- The Washington Times - Monday, June 14, 2004

BALTIMORE — In what was probably his last appearance in the hometown of the man he is stalking for second place on baseball’s career home run list, Barry Bonds didn’t walk away quietly.

Thanks to Baltimore’s decision to pitch to the San Francisco Giants slugger, 45,728 fans at Camden Yards saw a small piece of history — and a big piece of an Orioles loss.

Bonds hit a two-run homer in the third inning and drove in another run in the sixth. San Francisco scored six of its seven runs with two outs, and a handful of Baltimore blunders sealed a 7-3 win for the Giants.

The blast was Bonds’ 500th homer with San Francisco and the 676th of his career, moving him within 38 of Babe Ruth for second all time. It made the Giants the first club in major league history to have three players hit 500 home runs (Bonds, Willie Mays and Mel Ott).

Bonds finished the three-game series 5-for-11 with two home runs, five RBI and six walks, including five intentional. Five of those walks came in the second game of the series, the only one won by the Orioles.

Baltimore had several chances to close the gap yesterday, but the Orioles, as third baseman Luis Lopez so aptly put it, “didn’t play like a major league baseball team.”

Baltimore had runners on first and second with none out in the first, but Jerry Hairston was picked off first. And with runners on first and second again in the second inning, Larry Bigbie was caught in a rundown after he took too big of a lead off second base.

“Things like those aren’t physical errors. Those are mental errors that you can’t afford,” Orioles manager Lee Mazzilli said. “I can live with ground balls going through people’s legs because that’s been happening for 100 years. That happens. Things like [the baserunning miscues] should not happen.”

With two outs in the fourth inning, the Giants scored their third run when Lopez two-hopped a throw to first on a Pedro Feliz grounder, allowing Feliz to reach safely and Dustan Mohr to score. The Orioles elected to pitch to Bonds after a long conference, and he drove Ponson’s first pitch through the hole at second for a run-scoring single.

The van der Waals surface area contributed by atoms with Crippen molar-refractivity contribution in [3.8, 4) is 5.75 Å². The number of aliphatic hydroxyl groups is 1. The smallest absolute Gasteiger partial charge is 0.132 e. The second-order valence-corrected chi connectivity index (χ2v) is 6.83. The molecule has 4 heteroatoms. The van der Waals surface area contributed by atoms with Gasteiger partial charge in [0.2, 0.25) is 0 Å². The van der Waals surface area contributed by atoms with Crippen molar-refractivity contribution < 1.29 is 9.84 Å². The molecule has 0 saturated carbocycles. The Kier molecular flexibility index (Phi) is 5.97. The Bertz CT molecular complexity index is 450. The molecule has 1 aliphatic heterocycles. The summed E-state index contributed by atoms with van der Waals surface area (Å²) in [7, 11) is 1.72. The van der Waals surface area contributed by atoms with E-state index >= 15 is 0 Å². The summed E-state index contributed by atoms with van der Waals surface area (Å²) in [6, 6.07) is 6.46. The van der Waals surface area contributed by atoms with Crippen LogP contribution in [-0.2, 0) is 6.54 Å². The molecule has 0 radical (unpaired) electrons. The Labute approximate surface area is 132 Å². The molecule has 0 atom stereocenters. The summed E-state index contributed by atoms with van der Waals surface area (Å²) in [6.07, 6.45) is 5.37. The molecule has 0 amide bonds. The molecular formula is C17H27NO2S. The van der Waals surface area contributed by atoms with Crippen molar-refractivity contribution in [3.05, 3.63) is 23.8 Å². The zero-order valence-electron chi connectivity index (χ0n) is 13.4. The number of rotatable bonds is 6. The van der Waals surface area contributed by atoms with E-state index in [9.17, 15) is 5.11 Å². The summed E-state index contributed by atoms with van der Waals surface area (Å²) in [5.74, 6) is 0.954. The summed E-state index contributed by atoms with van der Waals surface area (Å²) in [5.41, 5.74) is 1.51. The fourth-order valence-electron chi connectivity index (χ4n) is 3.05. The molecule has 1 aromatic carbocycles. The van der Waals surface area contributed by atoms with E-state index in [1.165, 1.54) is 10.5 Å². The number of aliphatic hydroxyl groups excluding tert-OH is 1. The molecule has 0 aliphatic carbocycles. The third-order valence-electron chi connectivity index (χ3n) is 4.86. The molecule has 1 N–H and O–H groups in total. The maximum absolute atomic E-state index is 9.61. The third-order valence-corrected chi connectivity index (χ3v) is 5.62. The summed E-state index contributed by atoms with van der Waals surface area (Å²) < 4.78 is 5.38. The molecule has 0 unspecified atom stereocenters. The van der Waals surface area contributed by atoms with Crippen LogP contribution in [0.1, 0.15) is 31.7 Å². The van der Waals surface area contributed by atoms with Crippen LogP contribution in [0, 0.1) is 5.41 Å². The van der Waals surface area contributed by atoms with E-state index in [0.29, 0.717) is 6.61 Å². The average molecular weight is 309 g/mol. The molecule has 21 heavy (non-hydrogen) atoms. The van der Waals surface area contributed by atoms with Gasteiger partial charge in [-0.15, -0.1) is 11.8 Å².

“We did a lot of things today that were inexcusable,” said second baseman Brian Roberts, who lost a fourth-inning pop fly in the sun. “It wasn’t one person. It was the whole team.”

Baltimore starter Sidney Ponson (3-8) gave up 13 hits in 62/3 innings, but what did him in was his inability to close out innings. Ponson allowed seven two-out hits and surrendered two of his three walks with two outs.

It didn’t seem too many fans were disappointed with the loss. Bonds received a standing ovation after his blast in the third inning, and two Orioles were booed at the future Hall of Famer’s hands — Ponson in the fifth inning for issuing Bonds’ 48th intentional walk of the year and reliever Eddy Rodriguez for striking out Feliz to end the ninth inning with Bonds on deck.

Ponson vowed to go after Bonds, and he paid for it both times. The homer in the third inning came when Ponson, who was trying to throw low and away, left a sinker over the middle of the plate. Bonds’ bomb traveled 380 feet and cleared the right-field wall — though nowhere near the B&O; Warehouse — for his 18th homer of the season. In the sixth inning, Bonds reached out and pulled the first pitch of the at-bat.

“That pitch was six inches out [from the plate]. Any other hitter doesn’t try for that,” Ponson said. “That’s why he’s the best.”

Notes — Jay Gibbons was 0-for-3 in his second game of a rehabilitation assignment with Class AA Bowie yesterday. The outfielder was placed on the 15-day disabled list June 2 with back spasms. Mazzilli said he doesn’t know whether Gibbons is ready to come off the DL, but a decision could be made today. …

Mazzilli also said he hasn’t decided on a pitcher for Wednesday’s game at Los Angeles and said he probably won’t know until today who will start. He said he has five options for a starter, but those options probably don’t include Rodrigo Lopez or Erik Bedard, the starters from Saturday’s doubleheader, coming back on short rest.

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